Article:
Date of Award
Master of Science (MS)
Food Sovereignty, Neoliberalism, Refugees, Urban Agriculture
Medicine and Health Sciences
This research documents some of the goals and challenges of refugee farmers and gardeners who participated in an organized agriculture project in Syracuse, New York. During the 2018 harvest season I observed and interviewed nine refugee farmers from Somalia, Bhutan, Nepal, and Democratic Republic of Congo, as well as four organizational staff members who were recruited through their affiliation with the Syracuse Refugee Agricultural Partnership Program (SyRAPP) and the Refugee and Immigrants Self-Empowerment (RISE) organization. Refugee farmers expressed distrust of the conventional food system, they valued control over the food supply through farming, and many desired to live at or near the land they farmed. I map these responses onto the framework of food sovereignty, a strategy which restores power and control of the food system to its producers (Holt Giménez & Shattuck, 2011), in an effort to understand the aspirations of refugees who wish to produce their own food in the US. Immigrant labor and agrarian justice in the US have already been examined as expanding the food sovereignty movement (Brent, Schiavoni, & Alonso-Fradejas, 2015), and I argue that urban and peri-urban refugee farmers in Syracuse also resonate with food sovereignty ideals as they express the desire for increased control over their food systems. In this work I present possibilities for the refugee agriculture program to imagine goals beyond the limits of neoliberalism; to transform its current emphases on individual responsibility, entrepreneurial ventures, and “alternative” markets into visions of collective empowerment and self-sufficiency outside of the market. To that end, I offer pragmatic recommendations that could incorporate some of food sovereignty’s principles and concepts, which I argue the farmers already actively embrace, into its organizational structure.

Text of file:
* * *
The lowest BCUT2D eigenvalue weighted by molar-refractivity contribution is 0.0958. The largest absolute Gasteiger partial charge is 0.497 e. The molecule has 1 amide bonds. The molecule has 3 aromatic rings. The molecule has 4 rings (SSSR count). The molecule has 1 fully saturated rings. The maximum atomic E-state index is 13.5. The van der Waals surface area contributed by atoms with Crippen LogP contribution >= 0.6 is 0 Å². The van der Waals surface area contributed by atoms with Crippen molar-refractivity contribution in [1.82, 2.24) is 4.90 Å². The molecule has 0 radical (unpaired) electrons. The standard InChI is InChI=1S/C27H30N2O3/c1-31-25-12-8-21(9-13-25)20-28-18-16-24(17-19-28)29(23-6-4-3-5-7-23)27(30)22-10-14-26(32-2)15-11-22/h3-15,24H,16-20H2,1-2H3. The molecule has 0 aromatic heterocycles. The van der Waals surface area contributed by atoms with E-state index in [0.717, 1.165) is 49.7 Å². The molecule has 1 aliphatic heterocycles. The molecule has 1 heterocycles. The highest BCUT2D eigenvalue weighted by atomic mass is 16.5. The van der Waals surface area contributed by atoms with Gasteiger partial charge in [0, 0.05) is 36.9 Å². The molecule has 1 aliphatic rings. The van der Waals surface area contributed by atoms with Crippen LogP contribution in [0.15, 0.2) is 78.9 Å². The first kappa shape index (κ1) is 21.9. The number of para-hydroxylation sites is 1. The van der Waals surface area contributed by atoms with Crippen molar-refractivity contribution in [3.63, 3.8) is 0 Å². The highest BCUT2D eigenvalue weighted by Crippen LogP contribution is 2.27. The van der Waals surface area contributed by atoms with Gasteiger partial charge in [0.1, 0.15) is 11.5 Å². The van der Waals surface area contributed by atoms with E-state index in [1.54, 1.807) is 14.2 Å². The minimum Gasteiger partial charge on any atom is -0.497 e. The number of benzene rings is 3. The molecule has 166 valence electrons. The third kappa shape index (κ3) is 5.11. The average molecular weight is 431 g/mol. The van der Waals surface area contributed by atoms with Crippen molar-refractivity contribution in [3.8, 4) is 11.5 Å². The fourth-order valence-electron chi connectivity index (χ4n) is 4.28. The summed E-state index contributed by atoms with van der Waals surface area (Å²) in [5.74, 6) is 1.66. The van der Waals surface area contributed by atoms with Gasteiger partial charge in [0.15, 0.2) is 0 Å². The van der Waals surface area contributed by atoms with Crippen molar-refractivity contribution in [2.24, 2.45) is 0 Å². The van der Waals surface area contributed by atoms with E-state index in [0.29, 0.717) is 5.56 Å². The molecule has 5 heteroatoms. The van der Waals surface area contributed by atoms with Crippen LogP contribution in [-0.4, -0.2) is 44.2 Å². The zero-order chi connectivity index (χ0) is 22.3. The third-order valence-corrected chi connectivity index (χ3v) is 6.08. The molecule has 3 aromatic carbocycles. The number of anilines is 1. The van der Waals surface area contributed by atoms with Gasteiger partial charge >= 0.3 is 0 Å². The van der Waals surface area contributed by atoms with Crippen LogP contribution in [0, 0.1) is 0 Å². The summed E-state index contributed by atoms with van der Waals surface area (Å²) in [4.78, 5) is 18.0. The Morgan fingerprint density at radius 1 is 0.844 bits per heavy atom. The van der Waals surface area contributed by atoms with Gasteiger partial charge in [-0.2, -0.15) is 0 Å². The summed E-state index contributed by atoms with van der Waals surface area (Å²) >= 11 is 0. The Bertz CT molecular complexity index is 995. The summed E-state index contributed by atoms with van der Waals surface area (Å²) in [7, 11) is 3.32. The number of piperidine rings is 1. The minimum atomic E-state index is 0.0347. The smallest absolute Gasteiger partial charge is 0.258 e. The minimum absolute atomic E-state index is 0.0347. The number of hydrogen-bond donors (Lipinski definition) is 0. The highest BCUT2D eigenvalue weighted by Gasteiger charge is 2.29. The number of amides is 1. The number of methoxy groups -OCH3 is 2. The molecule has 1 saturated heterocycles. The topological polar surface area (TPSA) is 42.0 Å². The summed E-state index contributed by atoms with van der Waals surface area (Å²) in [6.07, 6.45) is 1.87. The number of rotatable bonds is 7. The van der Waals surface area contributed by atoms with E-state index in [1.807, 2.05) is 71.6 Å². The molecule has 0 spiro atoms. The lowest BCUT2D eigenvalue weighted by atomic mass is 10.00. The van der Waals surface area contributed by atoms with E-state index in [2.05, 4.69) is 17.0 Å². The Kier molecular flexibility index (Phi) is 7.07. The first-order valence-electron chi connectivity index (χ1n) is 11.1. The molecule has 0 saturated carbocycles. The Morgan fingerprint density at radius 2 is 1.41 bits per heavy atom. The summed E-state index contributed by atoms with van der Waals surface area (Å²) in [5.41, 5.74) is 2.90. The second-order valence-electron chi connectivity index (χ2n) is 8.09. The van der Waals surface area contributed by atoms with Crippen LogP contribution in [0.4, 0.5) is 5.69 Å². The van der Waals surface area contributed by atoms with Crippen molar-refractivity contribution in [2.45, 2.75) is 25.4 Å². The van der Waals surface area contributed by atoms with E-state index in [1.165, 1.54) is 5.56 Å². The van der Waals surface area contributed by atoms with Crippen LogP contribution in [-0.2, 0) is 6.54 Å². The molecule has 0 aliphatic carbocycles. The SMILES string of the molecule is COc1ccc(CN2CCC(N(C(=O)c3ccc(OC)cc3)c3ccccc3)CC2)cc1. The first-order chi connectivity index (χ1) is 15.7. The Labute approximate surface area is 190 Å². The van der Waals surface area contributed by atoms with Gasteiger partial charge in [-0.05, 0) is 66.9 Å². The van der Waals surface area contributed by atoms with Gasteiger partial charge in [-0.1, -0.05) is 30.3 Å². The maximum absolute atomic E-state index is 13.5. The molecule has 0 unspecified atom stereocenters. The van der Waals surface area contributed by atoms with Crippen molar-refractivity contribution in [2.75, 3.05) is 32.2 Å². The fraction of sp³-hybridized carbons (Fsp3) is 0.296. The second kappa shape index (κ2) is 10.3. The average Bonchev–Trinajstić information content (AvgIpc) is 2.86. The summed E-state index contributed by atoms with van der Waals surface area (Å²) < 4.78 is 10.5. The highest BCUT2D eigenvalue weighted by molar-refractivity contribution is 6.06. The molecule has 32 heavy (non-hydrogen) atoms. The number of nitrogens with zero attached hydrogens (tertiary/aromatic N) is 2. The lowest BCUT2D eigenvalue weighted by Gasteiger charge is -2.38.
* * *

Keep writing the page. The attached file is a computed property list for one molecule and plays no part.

Schoen, Cheyenne Rose, "“Everybody is scared to eat the food”: Exploring food sovereignty applications in a refugee agricultural program" (2019). Theses - ALL. 382.